Leeam came home, and as it was late at night nobody saw him. On the morning of that same day Leeam’s wife and the servant lad went to the priest and asked him to marry them.

“Have you the marriage money?” said the priest.

“No,” said the wife; “but I have a sturk of a pig at home, and you can have her in place of money.”

The priest married them, and said: “I’ll send for the pig to-morrow.”

When Leeam came to his own door, he struck a blow on it. The wife and the servant boy were going to bed, and they asked: “Who’s there?”

“It’s I,” said Leeam; “open the door for me.”

When they heard the voice, they knew that it was Leeam who was in it, and the wife said: “I can’t let you in, and it’s a great shame, you to be coming back again, after being seven days in your grave.”

“Is it mad you are?” said Leeam.

“I’m not mad,” said the wife; “doesn’t every person in the parish know that you are dead, and that I buried you decently. Go back to your grave, and I’ll have a mass read for your poor soul to-morrow.”

“Wait till daylight comes,” said Leeam, “and I’ll give you the price of your joking!”

Then he went into the stable, where his horse and the pig were, stretched himself in the straw, and fell asleep.

Early on the morning of the next day, the priest said to a little lad that he had: “Get up, and go to Leeam O’Rooney’s house, and the woman that I married yesterday will give you a pig to bring home with you.”

The boy came to the door of the house, and began knocking at it with a stick. The wife was afraid to open the door, but she asked: “Who’s there?”

“I,” said the boy; “the priest sent me to get a pig from you.”

“She’s out in the stable,” said the wife; “you can get her for yourself, and drive her back with you.”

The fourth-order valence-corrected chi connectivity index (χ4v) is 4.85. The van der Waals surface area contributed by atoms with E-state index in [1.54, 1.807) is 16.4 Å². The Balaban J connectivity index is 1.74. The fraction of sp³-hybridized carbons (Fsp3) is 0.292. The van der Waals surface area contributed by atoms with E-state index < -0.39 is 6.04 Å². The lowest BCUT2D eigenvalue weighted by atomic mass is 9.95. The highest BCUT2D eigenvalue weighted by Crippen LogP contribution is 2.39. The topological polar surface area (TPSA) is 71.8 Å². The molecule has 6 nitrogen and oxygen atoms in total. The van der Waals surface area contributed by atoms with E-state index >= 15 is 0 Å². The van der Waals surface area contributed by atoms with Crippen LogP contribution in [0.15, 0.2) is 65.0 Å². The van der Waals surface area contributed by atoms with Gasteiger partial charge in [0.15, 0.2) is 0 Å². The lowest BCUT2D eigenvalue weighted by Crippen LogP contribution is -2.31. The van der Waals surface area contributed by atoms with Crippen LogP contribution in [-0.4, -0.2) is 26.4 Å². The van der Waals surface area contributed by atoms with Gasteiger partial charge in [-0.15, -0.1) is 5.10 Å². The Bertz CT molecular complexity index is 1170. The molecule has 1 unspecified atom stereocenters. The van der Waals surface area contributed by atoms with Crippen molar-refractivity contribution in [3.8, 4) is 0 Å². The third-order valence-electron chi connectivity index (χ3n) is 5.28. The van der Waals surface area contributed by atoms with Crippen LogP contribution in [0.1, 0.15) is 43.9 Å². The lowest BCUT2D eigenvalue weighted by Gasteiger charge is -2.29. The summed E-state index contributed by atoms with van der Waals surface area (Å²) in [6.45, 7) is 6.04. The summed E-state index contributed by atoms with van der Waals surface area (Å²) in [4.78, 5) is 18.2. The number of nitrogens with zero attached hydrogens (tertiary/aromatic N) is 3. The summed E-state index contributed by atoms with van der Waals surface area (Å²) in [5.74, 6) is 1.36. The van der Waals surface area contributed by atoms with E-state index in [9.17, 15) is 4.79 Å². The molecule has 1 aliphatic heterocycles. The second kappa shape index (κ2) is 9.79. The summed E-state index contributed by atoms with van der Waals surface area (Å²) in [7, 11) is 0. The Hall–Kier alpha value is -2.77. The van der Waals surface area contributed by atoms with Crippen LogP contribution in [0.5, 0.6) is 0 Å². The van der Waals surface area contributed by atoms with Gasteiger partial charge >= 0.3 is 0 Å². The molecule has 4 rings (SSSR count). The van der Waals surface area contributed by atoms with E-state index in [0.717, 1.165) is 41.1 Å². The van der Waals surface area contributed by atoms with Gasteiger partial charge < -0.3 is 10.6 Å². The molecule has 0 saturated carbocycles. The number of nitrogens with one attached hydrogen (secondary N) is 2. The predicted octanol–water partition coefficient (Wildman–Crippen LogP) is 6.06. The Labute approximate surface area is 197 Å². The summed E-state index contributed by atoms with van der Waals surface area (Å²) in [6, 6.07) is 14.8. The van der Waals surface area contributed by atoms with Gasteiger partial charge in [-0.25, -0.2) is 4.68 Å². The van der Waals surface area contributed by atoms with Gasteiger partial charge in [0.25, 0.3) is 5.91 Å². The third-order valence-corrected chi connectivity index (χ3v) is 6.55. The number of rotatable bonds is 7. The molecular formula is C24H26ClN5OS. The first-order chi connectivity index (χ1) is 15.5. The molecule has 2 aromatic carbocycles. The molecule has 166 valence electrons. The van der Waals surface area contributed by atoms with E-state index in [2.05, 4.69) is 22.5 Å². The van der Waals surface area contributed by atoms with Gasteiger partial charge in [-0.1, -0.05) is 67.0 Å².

The lad went into the stable, and began driving out the pig, when Leeam rose up and said: “Where are you going with my pig?”

When the boy saw Leeam he never stopped to look again, but out with him as hard as he could, and he never stopped till he came back to the priest, and his heart coming out of his mouth with terror.

“What’s on you?” says the priest.

The lad told him that Leeam O’Rooney was in the stable, and would not let him drive out the pig.

“Hold your tongue, you liar!” said the priest; “Leeam O’Rooney’s dead and in the grave this week.”

“If he was in the grave this seven years, I saw him in the stable two moments ago; and if you don’t believe me, come yourself, and you’ll see him.”

The priest and the boy then went together to the door of the stable, and the priest said: “Go in and turn me out that pig.”

“I wouldn’t go in for all ever you’re worth,” said the boy.

The priest went in, and began driving out the pig, when Leeam rose up out of the straw and said: “Where are you going with my pig, Father Patrick?”

When the priest saw Leeam, off and away with him, and he crying out: “In the name of God, I order you back to your grave, William O’Rooney.”

Leeam began running after the priest, and saying, “Father Patrick, Father Patrick, are you mad? Wait and speak to me.”

The priest would not wait for him, but made off home as fast as his feet could carry him, and when he got into the house, he shut the door. Leeam was knocking at the door till he was tired, but the priest would not let him in. At last, he put his head out of a window in the top of the house, and said: “William O’Rooney, go back to your grave.”